According to a weight loss study published by Kaiser Permanente's Center for Health Research and reported in the July 2008 issue of Science Daily, "Those who kept daily food records lost twice as much weight as those who kept no records."
Double. Twice as much. Twenty pounds instead of 10 pounds. Holy guacamole!
What? Still not sure? Are you thinking, "Write down every single thing that I eat? I don't have time for this!" Sure, keeping an online (or paper) food journal is going to get a little bit tedious and will take up about 15 minutes of your day, but it is sooooooo enlightening! Our society has become so bogged down by low-fat diets, low-carb meals, and detox diets that we've lost sight of the basic fact that if you burn more calories than you eat, you'll lose weight. It's simple.
How Does a Daily Food Record Work?
If you keep in mind that one pound of body fat is equal to 3,500 excess calories, you simply cut about 500 calories per day to lose one pound each week. Or you can multiply your current weight by 10 to get the number of calories you can consume and still lose weight. For example, if you weigh 160 pounds, you can eat 1,600 calories each day and gradually lose weight just by tracking your food intake.
If you add regular exercise, you'll lose it even faster. Just watch your calorie intake if you're breastfeeding exclusively. Lactation expert Kelly Bonata, IBCLC, says, "While nursing, you should not consume fewer than 1,500 to 1,800 calories per day, and most women should stay at the high end of this range."
How Will a Food Journal Help?
Using a food journal in combination with an online calorie tracker will reveal where you need to make changes. Is it with snacks? Do you eat a big lunch? Maybe your excess calories are in your drinks. Many of the free online journals will offer healthy alternatives, recipes, and food-to-exercise ratios such as, "You'll need to run 1.5 miles to burn off two slices of sandwich bread." Helpful facts like the following are available on most calorie-counting websites:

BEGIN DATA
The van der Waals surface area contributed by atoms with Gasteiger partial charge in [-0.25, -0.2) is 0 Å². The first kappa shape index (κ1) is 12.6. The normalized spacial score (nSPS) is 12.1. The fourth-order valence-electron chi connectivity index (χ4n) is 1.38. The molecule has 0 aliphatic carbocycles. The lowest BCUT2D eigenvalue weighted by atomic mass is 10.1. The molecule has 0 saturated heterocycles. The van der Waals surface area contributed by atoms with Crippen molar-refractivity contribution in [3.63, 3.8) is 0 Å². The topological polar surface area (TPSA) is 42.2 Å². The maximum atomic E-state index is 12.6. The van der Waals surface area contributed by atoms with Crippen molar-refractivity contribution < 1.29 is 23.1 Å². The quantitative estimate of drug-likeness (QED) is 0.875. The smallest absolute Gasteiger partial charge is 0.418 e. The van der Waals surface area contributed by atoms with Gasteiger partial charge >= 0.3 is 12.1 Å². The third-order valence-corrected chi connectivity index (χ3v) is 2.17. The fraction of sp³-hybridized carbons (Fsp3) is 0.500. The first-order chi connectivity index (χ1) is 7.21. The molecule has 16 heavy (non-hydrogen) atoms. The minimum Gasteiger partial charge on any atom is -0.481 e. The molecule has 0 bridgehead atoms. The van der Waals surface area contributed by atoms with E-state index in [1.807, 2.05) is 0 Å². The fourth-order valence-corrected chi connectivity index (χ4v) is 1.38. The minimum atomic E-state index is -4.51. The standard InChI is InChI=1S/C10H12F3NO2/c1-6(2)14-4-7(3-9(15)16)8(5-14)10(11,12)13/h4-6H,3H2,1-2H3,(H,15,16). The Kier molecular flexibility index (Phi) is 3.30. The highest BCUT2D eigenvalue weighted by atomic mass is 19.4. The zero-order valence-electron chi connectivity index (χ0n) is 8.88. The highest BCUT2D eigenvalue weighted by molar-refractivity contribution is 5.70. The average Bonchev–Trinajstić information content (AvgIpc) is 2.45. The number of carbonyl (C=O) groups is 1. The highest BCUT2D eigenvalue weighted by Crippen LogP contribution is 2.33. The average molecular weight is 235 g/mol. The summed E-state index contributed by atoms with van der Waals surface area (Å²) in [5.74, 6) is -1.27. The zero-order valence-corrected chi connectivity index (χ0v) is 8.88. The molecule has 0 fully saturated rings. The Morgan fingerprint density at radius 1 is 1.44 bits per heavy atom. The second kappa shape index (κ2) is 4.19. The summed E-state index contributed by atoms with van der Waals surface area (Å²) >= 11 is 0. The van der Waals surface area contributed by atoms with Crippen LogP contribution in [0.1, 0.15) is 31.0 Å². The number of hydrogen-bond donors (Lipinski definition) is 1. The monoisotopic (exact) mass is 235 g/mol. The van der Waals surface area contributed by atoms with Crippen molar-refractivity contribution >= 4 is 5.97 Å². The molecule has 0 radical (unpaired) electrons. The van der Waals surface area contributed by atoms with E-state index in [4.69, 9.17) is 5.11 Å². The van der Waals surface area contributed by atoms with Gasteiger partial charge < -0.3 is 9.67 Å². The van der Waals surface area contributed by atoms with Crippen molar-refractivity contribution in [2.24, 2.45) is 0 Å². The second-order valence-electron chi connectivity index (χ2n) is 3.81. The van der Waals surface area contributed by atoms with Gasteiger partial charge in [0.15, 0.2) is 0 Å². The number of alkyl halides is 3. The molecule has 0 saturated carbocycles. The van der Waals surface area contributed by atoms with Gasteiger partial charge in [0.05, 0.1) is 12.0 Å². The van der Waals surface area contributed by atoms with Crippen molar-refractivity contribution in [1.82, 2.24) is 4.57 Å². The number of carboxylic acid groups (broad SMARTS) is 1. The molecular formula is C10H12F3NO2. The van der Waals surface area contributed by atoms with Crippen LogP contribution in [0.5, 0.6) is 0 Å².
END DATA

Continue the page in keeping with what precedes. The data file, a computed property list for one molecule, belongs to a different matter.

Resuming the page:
- The average person underestimates his or her daily food intake by 600 calories.
- A "healthy" Subway Italian BMT sandwich has more calories than a Big Mac.
- A tuna salad often packs more calories and fat than a roast beef sandwich.
- A large bunch of grapes has twice as many calories and carbohydrates as a large banana.
- You have to walk for 45 minutes or ride a bike for 30 minutes to burn off the calories in one slice of cheese pizza.
Free online calorie counters such as Calorie Count, Fit Day, and My Calorie Counter are all over the Internet, so just sign up with one and log every single thing that passes your lips. Once you've got a few days logged, you'll start seeing trends and can figure out where to make changes, such as cutting out high-carbohydrate snacks. Or you can swap high-calorie meals like grilled burgers and pasta salad for lower calorie alternatives like grilled chicken breast and fruit salad.
Get started right now, and we promise you'll learn something new about food and your diet every day!